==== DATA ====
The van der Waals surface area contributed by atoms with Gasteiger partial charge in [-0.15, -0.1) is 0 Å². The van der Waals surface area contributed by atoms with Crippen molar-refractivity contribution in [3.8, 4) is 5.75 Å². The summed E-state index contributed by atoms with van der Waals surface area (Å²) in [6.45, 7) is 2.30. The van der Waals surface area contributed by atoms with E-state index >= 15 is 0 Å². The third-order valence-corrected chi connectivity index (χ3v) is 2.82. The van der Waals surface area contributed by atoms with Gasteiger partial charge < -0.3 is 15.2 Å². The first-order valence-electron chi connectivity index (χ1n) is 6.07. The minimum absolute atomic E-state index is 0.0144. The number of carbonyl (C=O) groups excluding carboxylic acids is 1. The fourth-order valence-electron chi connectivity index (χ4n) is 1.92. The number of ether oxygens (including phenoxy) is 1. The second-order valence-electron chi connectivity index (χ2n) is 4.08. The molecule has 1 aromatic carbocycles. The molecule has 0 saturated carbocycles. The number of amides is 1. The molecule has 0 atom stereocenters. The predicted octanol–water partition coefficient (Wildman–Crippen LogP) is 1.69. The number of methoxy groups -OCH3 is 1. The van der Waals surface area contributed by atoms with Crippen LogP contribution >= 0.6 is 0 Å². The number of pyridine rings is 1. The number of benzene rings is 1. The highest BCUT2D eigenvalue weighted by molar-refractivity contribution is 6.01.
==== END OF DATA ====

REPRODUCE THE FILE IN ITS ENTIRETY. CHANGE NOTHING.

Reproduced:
The van der Waals surface area contributed by atoms with Gasteiger partial charge in [-0.15, -0.1) is 0 Å². The van der Waals surface area contributed by atoms with Crippen molar-refractivity contribution in [3.8, 4) is 5.75 Å². The summed E-state index contributed by atoms with van der Waals surface area (Å²) in [6.45, 7) is 2.30. The van der Waals surface area contributed by atoms with E-state index >= 15 is 0 Å². The third-order valence-corrected chi connectivity index (χ3v) is 2.82. The van der Waals surface area contributed by atoms with Gasteiger partial charge < -0.3 is 15.2 Å². The first-order valence-electron chi connectivity index (χ1n) is 6.07. The minimum absolute atomic E-state index is 0.0144. The number of carbonyl (C=O) groups excluding carboxylic acids is 1. The fourth-order valence-electron chi connectivity index (χ4n) is 1.92. The number of ether oxygens (including phenoxy) is 1. The second-order valence-electron chi connectivity index (χ2n) is 4.08. The molecule has 1 aromatic carbocycles. The molecule has 0 saturated carbocycles. The number of amides is 1. The molecule has 0 atom stereocenters. The predicted octanol–water partition coefficient (Wildman–Crippen LogP) is 1.69. The number of methoxy groups -OCH3 is 1. The van der Waals surface area contributed by atoms with Crippen LogP contribution >= 0.6 is 0 Å². The number of pyridine rings is 1. The number of benzene rings is 1. The highest BCUT2D eigenvalue weighted by molar-refractivity contribution is 6.01.